As the screenshot above illustrates, I managed to earn almost 12,000 reputation points over the course of 365 days, as well as 80 participation badges. 451 answers were left in an attempt to solve people's problems, and six questions of my own were asked with varying degrees of success. All in all, this is an achievement to be proud of and one that would be difficult to replicate over the course of a second year.

This realisation, however, raised an interesting question: Should I create a new account – not deleting the current one – and try to out-perform my past record?

Defeating the score could be done by investing more heavily in bountied questions, but what about the badges? A lot of these are earned through participation and it would likely be deemed uncouth to start over and clog up the various review boards with yet another attempt to gain reputation in order to participate more fully. The idea is certainly an interesting one, but the effort is not something I'm really keen on at the moment as there are other things that must take precedence over the next few months. Still, to beat my existing "high score" would be an interesting challenge.

Perhaps this is something I can consider at another milestone, such as 10K points or 5 years of activity. At this point, it seems unlikely that Stack Exchange, Ubuntu, or AskUbuntu will be going away anytime soon.

Two Weeks

Today marks two weeks since my marriage reached its conclusion. It was two weeks ago at six o'clock in the morning that I left the house for an uncharacteristic morning walk, and I did not return until mid-afternoon. Over these fourteen days I've given a lot of thought to that first weekend when everything fell apart. The day before saw several wholly unnecessary arguments followed by a five-hour "discussion" while the boy slept. The question of divorce came up, and I agreed that it was the most logical way forward for both of us. Regardless of the effort put into the relationship, Reiko and I have become incompatible … and I am uninterested in trying to resolve matters further. As I said on that Thursday night, "I'm absolutely exhausted."

The first few days were pretty rough. I felt incredibly uncomfortable being at the house, so would spend most of the daylight hours moving between parks or sitting in a high stairwell, out of sight and completely off the grid. My devices were all left at home to ensure that I could not be tracked. However, by Monday afternoon, I had finally come down from the anxiety and returned home. I needed to communicate with my employer and with family. I needed to regain a little bit of routine in order to bury the suicidal tendencies enough that they could be ignored once again. By Wednesday it was possible to feel somewhat normal in the house. By Friday I could comfortably interact with neighbours and answer some of their questions about the missing car and absent dog1.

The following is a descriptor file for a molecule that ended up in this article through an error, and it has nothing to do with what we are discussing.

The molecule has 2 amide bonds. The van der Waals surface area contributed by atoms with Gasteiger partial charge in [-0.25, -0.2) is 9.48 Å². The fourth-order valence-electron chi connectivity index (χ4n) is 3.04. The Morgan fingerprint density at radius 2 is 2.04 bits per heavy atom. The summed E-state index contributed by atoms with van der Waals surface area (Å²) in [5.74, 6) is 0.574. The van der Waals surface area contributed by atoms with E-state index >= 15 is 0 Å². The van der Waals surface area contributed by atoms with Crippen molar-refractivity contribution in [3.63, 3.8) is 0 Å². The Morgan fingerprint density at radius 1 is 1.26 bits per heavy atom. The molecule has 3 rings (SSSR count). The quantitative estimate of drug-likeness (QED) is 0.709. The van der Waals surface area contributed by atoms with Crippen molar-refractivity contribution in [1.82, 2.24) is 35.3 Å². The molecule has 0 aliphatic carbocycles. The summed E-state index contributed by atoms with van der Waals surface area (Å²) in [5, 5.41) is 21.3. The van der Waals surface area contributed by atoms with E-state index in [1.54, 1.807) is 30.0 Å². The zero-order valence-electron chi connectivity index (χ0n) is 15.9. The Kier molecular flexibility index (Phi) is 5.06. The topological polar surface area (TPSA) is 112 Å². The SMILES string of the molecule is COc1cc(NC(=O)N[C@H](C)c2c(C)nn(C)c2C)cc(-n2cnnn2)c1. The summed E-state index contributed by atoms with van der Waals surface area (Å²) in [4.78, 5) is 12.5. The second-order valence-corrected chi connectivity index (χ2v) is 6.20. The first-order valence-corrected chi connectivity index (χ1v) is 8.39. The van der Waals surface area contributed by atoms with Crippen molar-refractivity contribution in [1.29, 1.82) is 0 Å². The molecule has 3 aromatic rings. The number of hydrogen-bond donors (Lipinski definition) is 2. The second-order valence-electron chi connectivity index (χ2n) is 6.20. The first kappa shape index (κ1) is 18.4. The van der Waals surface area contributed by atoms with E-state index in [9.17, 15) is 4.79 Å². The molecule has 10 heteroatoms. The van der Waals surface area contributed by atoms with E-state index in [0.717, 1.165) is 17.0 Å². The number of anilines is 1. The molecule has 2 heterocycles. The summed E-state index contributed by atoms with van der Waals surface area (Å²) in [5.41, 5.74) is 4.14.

Oddly enough, things feel relatively normal now. The house is much too large for a single person and I do miss Nozomi's near-constant presence in the office, not to mention the lack of playing with the boy, but still … things feel normal now. Music is openly playing for most of the day to push away the silence and there's no doubt the house is cleaner now than at any point in the last three years. Thinking about it, this is very similar to the sort of life that I lead in Vancouver … except there's less human interaction.

In Vancouver I would occasionally work from home, as a great deal of my work could be done on my trusty HP and the boss was quite accommodating so long as productivity remained steady. On those days I would walk over to the nearby coffee shop in the morning for some caffeine and walk around the neighbourhood mid-afternoon. These where short periods of exercise and human interaction in the day. Interestingly, a similar pattern is playing out now nearly 15 years later. In the mornings I head out for a power walk that is about 4 km in length then head out again around 5 o'clock in the afternoon on a shorter 3.5 km trek. During these outings neighbours will occasionally greet me and engage in some small talk. Exercise and human interaction. What's old is new again.